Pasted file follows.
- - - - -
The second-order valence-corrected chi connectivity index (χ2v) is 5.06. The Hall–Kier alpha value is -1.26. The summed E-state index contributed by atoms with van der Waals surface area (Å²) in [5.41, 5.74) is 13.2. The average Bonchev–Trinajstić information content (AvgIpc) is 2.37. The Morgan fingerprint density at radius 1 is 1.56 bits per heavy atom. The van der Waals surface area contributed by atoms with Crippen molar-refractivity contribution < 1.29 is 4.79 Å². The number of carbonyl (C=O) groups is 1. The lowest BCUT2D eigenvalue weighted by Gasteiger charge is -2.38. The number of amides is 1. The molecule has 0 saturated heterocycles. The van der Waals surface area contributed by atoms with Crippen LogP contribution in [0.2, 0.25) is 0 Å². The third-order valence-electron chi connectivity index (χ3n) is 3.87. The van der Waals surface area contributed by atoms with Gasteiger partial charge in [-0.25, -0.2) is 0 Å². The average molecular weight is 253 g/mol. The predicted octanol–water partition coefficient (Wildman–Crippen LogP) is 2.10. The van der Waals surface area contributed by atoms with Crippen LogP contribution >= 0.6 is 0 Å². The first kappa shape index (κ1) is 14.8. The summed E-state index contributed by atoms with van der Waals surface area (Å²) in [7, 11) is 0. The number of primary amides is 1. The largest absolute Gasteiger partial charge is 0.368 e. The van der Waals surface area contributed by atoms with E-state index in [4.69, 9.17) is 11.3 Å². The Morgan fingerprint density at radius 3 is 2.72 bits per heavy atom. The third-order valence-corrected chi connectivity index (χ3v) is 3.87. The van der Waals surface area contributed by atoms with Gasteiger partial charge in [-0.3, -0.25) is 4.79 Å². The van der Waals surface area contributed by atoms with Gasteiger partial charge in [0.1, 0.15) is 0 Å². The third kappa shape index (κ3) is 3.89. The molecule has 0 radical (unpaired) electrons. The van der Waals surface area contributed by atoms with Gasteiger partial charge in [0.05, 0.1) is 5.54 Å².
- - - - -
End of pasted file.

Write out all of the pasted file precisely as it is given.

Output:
The second-order valence-corrected chi connectivity index (χ2v) is 5.06. The Hall–Kier alpha value is -1.26. The summed E-state index contributed by atoms with van der Waals surface area (Å²) in [5.41, 5.74) is 13.2. The average Bonchev–Trinajstić information content (AvgIpc) is 2.37. The Morgan fingerprint density at radius 1 is 1.56 bits per heavy atom. The van der Waals surface area contributed by atoms with Crippen molar-refractivity contribution < 1.29 is 4.79 Å². The number of carbonyl (C=O) groups is 1. The lowest BCUT2D eigenvalue weighted by Gasteiger charge is -2.38. The number of amides is 1. The molecule has 0 saturated heterocycles. The van der Waals surface area contributed by atoms with Crippen LogP contribution in [0.2, 0.25) is 0 Å². The third-order valence-electron chi connectivity index (χ3n) is 3.87. The van der Waals surface area contributed by atoms with Gasteiger partial charge in [-0.25, -0.2) is 0 Å². The average molecular weight is 253 g/mol. The predicted octanol–water partition coefficient (Wildman–Crippen LogP) is 2.10. The van der Waals surface area contributed by atoms with Crippen LogP contribution >= 0.6 is 0 Å². The first kappa shape index (κ1) is 14.8. The summed E-state index contributed by atoms with van der Waals surface area (Å²) in [7, 11) is 0. The number of primary amides is 1. The largest absolute Gasteiger partial charge is 0.368 e. The van der Waals surface area contributed by atoms with E-state index in [4.69, 9.17) is 11.3 Å². The Morgan fingerprint density at radius 3 is 2.72 bits per heavy atom. The third-order valence-corrected chi connectivity index (χ3v) is 3.87. The van der Waals surface area contributed by atoms with Gasteiger partial charge in [-0.3, -0.25) is 4.79 Å². The van der Waals surface area contributed by atoms with Gasteiger partial charge in [0.1, 0.15) is 0 Å². The third kappa shape index (κ3) is 3.89. The molecule has 0 radical (unpaired) electrons. The van der Waals surface area contributed by atoms with Gasteiger partial charge in [0.05, 0.1) is 5.54 Å².